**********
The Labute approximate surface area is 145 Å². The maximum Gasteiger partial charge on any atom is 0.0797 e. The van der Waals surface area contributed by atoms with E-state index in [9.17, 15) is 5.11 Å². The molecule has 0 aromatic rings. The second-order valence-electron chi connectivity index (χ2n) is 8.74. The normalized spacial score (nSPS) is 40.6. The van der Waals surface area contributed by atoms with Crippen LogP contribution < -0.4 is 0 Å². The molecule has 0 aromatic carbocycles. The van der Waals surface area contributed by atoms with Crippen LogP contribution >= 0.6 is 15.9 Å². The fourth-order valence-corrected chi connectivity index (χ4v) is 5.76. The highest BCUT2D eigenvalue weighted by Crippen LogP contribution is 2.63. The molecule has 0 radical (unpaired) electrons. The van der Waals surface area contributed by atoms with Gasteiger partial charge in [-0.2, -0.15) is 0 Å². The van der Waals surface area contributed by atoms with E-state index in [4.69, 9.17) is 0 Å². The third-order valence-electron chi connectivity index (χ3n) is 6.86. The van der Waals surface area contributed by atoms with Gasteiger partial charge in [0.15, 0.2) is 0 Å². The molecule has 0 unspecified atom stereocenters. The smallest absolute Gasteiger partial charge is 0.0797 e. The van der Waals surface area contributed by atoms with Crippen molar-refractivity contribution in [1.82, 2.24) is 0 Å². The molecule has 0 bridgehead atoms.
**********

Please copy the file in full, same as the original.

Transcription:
The Labute approximate surface area is 145 Å². The maximum Gasteiger partial charge on any atom is 0.0797 e. The van der Waals surface area contributed by atoms with E-state index in [9.17, 15) is 5.11 Å². The molecule has 0 aromatic rings. The second-order valence-electron chi connectivity index (χ2n) is 8.74. The normalized spacial score (nSPS) is 40.6. The van der Waals surface area contributed by atoms with Crippen LogP contribution < -0.4 is 0 Å². The molecule has 0 aromatic carbocycles. The van der Waals surface area contributed by atoms with Crippen LogP contribution >= 0.6 is 15.9 Å². The fourth-order valence-corrected chi connectivity index (χ4v) is 5.76. The highest BCUT2D eigenvalue weighted by Crippen LogP contribution is 2.63. The molecule has 0 radical (unpaired) electrons. The van der Waals surface area contributed by atoms with Gasteiger partial charge in [-0.2, -0.15) is 0 Å². The van der Waals surface area contributed by atoms with E-state index in [4.69, 9.17) is 0 Å². The third-order valence-electron chi connectivity index (χ3n) is 6.86. The van der Waals surface area contributed by atoms with Gasteiger partial charge in [0.15, 0.2) is 0 Å². The molecule has 0 unspecified atom stereocenters. The smallest absolute Gasteiger partial charge is 0.0797 e. The van der Waals surface area contributed by atoms with Crippen molar-refractivity contribution in [1.82, 2.24) is 0 Å². The molecule has 0 bridgehead atoms.